New Video & Photography by John Pilson
February 02 through April 15, 2007
John Pilson reconsiders the banal, daily routines of office workers and city dwellers as quixotic deviations into sublime moments. The exhibition's title, Skyscraper Souls, refers to a 1932 film about an entrepreneur who will let nothing stand in his way of acquiring a 100-story office building. Similar to the film, Pilson's videos relate to the interwoven lives and aspirations of a variety of people working in large buildings in the big city.
Investigating the connection between the individual and built environment, Pilson's videos challenge our expectations of human behavior in anonymous corporate and urban settings. Whether filming a woman playing the accordion in an office bathroom or panning over sparkling concrete at night, Pilson subverts ordinary experiences in restrained surroundings by infusing them with wonder and absurdity.
Pilson's video protagonists engage in a variety of non-work behaviors that reinterpret buildings and offices as sites for fantasy and play. Occasionally bursting into song in front of an elevator or playing a round of handball in the hallway, Pilson's "liberated employees" perform for the architecture they inhabit. The architecture, in turn, plays the role of an ambivalent audience viewing these seemingly inappropriate acts. In photographs, the architecture takes the lead role, capturing psychological portraits of physical spaces.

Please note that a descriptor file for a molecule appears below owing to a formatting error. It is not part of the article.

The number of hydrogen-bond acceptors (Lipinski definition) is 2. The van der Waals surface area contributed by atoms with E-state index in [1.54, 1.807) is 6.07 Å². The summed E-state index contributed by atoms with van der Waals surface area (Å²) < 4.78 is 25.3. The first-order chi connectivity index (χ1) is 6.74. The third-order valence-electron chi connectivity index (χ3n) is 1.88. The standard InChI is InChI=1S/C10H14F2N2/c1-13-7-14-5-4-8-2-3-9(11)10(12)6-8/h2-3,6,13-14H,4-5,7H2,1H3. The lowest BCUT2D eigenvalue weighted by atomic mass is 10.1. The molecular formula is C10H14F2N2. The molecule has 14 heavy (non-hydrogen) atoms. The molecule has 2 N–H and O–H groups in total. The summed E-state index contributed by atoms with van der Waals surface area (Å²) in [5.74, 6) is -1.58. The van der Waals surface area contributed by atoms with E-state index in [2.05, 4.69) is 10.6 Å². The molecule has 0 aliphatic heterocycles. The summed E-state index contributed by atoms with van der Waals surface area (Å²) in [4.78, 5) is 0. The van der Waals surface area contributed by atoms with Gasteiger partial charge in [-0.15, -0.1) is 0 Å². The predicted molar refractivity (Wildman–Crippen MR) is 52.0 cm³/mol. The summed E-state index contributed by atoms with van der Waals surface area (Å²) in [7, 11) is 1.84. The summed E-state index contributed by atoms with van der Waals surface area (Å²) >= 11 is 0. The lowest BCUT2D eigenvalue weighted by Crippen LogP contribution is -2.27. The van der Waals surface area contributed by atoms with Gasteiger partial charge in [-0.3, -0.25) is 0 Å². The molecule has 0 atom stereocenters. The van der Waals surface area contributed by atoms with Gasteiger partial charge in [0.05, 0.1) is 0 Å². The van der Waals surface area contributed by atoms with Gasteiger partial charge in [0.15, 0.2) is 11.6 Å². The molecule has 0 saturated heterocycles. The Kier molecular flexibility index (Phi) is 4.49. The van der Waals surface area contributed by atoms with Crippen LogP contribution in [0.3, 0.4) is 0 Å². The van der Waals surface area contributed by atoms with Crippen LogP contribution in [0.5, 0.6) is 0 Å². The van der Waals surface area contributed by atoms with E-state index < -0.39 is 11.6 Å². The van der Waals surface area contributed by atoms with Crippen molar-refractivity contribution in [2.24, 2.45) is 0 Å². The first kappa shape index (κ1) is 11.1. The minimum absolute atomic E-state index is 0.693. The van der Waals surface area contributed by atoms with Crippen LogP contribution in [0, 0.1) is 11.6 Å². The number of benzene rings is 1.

Born in 1968, John Pilson lives and works in Manhattan, the site of his video-based enchantments of office spaces and urban life. Receiving an M.F.A. in Photography from Yale University, Pilson has held numerous national and international exhibitions, including, Greater New York, P.S.1/MoMA (2000),New York; Plateau of Mankind, Venice Biennale (2001); and The Americans-New Art, Barbican Gallery, Naples. A monograph on the artist entitled Interregnawas recently published by Hatje Cantz in 2006.